Talos Incident Response Talks About New Ransomware Strains
In a previous blog, we talked about how ransomware can be the costliest cyber-attack ever to harm a business. The case of the Texas School District Attack costed a sum total of $2.3 Million USD! While other attacks hit indirectly through data theft, identity theft, or system corruption, a ransomware goes straight for the money. Talos Incident Response Team, a breach specialist division of Cisco Security, came forth with a number ransomware strains and types of attacks, which flooded the cyber space for the past couple of years. They studied targeted ransomware, a type of cyber attack which works on the principle of ‘lock and profit’. In short, a targeted ransomware gains forced entry into specific systems in your network and encrypts all the sensitive data. Then, the hacker makes money off of ransom demands.
The Numerous Ransomware Strains Which Took the Victims By Storm
The SamSam Ransomware was active around 2016. It turned out to be highly lucrative and attacked hospitals, municipalities, and public institutions. The final amount amassed through ransoms was a jaw-dropping 30 Million USD. Two Iranian perpetrators were caught and they faced serious indictment at the hands of the US Government. Faramarz Shahi Savandi, 34, and Mohammad Mehdi Shah Mansouri, 27 duped over 200 victims spread over the above-mentioned sectors. They took payment in the form of Bitcoin, a virtual currency that leaves negligible paper trails. Both Savandi and Mansouri are charged with one count of conspiracy to commit wire fraud and one count of conspiracy to commit fraud and related activity in connection with computers. Also, the indictment includes two substantive counts of intentional damage to a protected computer and two substantive counts of transmitting a demand in relation to damaging a protected computer.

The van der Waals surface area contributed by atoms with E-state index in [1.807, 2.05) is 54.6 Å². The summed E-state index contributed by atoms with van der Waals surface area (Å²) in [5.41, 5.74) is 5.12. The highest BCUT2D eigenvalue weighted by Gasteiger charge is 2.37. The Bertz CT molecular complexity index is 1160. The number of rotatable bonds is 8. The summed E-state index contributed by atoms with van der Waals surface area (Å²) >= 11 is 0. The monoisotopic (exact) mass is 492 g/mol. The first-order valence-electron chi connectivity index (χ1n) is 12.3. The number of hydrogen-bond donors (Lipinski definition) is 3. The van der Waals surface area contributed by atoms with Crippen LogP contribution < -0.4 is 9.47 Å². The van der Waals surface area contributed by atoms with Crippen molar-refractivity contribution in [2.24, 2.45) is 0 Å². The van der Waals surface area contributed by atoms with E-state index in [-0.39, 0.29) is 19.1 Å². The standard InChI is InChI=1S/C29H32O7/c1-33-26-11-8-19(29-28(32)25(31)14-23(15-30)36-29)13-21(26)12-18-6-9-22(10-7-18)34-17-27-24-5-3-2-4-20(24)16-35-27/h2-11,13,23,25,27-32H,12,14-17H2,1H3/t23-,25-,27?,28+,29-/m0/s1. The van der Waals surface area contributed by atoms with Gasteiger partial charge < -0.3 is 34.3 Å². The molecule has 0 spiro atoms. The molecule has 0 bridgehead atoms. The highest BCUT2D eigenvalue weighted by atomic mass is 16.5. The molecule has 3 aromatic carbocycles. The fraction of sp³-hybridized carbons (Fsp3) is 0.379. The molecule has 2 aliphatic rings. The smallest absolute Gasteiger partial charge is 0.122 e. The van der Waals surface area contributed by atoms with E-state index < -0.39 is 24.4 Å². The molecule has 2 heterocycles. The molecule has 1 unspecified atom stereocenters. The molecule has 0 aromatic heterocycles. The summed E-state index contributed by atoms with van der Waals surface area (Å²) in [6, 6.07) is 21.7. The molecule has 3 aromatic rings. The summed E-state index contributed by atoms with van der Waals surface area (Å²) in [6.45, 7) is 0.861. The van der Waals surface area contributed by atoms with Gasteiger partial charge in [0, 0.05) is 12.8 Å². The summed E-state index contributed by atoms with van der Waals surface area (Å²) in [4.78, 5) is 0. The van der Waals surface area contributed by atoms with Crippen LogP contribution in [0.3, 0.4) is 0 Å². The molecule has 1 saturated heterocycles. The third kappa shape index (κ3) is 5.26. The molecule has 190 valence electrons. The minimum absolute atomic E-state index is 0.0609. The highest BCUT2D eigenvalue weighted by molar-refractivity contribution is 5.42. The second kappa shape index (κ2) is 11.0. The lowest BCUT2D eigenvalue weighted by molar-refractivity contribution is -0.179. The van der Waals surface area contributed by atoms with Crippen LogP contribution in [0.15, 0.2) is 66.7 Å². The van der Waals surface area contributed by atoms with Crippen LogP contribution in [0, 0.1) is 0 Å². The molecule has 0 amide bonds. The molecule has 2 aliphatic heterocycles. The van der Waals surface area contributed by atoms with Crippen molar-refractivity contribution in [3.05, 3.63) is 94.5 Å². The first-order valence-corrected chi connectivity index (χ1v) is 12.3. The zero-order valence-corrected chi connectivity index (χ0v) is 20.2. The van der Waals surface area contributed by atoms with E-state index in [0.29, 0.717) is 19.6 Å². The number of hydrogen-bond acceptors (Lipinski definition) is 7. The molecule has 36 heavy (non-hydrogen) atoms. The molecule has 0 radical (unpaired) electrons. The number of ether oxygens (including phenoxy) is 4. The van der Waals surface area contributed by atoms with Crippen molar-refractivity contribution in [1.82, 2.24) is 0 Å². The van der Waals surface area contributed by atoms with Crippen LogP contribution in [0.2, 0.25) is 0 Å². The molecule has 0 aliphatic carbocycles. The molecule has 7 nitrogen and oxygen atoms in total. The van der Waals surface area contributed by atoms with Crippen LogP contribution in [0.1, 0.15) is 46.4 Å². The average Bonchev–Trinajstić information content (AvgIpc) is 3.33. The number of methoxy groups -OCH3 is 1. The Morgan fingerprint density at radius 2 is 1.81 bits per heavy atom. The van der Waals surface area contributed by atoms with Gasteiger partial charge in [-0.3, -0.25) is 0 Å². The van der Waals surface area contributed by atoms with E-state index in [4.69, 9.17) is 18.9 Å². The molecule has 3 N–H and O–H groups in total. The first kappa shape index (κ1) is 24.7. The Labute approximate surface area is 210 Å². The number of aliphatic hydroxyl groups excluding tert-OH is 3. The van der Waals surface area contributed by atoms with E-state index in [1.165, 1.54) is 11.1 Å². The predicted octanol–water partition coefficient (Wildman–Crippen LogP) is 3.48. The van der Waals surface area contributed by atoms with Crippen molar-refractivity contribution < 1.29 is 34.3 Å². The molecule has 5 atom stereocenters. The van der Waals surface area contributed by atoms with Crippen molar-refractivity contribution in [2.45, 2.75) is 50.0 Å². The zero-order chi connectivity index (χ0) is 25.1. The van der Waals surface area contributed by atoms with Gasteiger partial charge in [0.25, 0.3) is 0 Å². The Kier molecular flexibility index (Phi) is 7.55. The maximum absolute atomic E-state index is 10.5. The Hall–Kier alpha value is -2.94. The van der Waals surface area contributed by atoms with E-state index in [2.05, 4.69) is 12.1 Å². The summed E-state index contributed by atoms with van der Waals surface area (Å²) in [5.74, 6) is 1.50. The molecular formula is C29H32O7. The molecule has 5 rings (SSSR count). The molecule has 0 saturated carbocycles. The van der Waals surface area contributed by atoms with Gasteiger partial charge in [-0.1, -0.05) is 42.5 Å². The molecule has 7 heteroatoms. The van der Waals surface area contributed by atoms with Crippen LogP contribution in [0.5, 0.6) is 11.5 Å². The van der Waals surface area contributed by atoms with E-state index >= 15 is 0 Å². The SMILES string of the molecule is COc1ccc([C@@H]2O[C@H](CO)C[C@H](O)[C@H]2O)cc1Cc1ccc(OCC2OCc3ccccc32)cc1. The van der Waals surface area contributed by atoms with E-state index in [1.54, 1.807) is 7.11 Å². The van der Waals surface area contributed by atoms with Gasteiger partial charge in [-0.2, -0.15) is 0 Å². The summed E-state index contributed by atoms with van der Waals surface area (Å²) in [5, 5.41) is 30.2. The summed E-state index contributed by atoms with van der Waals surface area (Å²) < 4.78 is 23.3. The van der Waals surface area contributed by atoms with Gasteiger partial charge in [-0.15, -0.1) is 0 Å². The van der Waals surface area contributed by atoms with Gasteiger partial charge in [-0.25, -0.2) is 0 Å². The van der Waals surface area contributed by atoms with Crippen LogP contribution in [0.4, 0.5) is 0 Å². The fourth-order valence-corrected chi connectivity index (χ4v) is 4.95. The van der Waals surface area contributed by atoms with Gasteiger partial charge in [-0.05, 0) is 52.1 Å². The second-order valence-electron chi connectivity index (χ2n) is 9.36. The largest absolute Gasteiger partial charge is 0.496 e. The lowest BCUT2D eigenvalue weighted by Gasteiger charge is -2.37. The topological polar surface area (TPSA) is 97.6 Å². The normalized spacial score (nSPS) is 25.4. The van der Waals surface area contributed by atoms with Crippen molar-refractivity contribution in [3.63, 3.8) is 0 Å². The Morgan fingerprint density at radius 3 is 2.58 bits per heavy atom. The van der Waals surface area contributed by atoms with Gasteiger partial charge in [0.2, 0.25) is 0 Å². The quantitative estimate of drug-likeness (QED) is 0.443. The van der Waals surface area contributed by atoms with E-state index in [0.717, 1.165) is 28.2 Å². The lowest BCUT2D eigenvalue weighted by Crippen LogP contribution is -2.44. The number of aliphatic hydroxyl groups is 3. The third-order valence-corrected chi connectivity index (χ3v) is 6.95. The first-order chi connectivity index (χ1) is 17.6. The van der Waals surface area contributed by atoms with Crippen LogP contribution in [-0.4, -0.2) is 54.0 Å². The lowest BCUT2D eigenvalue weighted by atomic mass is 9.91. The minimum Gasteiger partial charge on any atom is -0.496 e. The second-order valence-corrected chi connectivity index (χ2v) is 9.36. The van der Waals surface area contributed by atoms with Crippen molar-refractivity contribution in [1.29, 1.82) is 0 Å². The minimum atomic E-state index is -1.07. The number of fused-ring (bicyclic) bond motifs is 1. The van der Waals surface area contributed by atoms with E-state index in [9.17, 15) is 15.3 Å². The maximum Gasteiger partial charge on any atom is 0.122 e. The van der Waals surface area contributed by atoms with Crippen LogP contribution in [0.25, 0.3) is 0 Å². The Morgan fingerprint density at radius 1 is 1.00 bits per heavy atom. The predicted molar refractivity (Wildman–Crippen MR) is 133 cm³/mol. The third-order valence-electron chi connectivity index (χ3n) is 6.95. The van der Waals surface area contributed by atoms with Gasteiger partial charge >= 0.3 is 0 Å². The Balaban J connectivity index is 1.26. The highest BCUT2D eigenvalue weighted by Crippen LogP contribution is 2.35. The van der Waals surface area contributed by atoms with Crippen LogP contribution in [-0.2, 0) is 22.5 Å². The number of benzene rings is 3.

Ryuk campaigns dominated 2019, which relied heavily on the Emotet and Trickbot malware strains. This type of an attack takes place by sending payload-stuffed MS Word files along with fake emails. Of course, the emails have provocative subject lines. Similar ransomware strains includes LockerGoga, MegaCortex, Maze, RobbinHood, and Crysis. Recently, attackers have started doxxing, a technique in which the intruder exfiltrates data and holds it hostage. Rather than just encrypting the data, doxxing also includes blackmail. Here, the hacker threatens to release sensitive data to the public, unless the victim makes the payment.
CobaltStrike & Maze
This ransomware has been active in 2020. Cyber criminals widely use the CobaltStrike framework to attack their targets. Once the intruder has gained access, they spend some time scouring the network and gathering intel along the way. Combined with CobaltStrike, the threat actor also used a technique commonly associated with APT-29, leveraging a named pipe (i.e. \\.\pipe\MSSE-<number>-server).
Soon, the payment mechanisms began to take form. First, the actor began exfiltrating the data that they had accumulated. They achieved exfiltration by using PowerShell to connect to a remote FTP server. Then the actor deployed Maze, an infamous ransomware that appeared previously in some high-profile cases.
Targeted ransomware yields higher paybacks and is sure to claim more victims. The criminals are aware that by directly getting their own hands dirty, they will be getting a huge reward. This is much more dangerous than say deploying a script and passively waiting for it to cause damage. However, the reward is equally higher. With ransomware, you can never be sure of a happy ending. Where is the guarantee that the hacker will decrypt the files after receiving the ransom? And so it is best to stay away.
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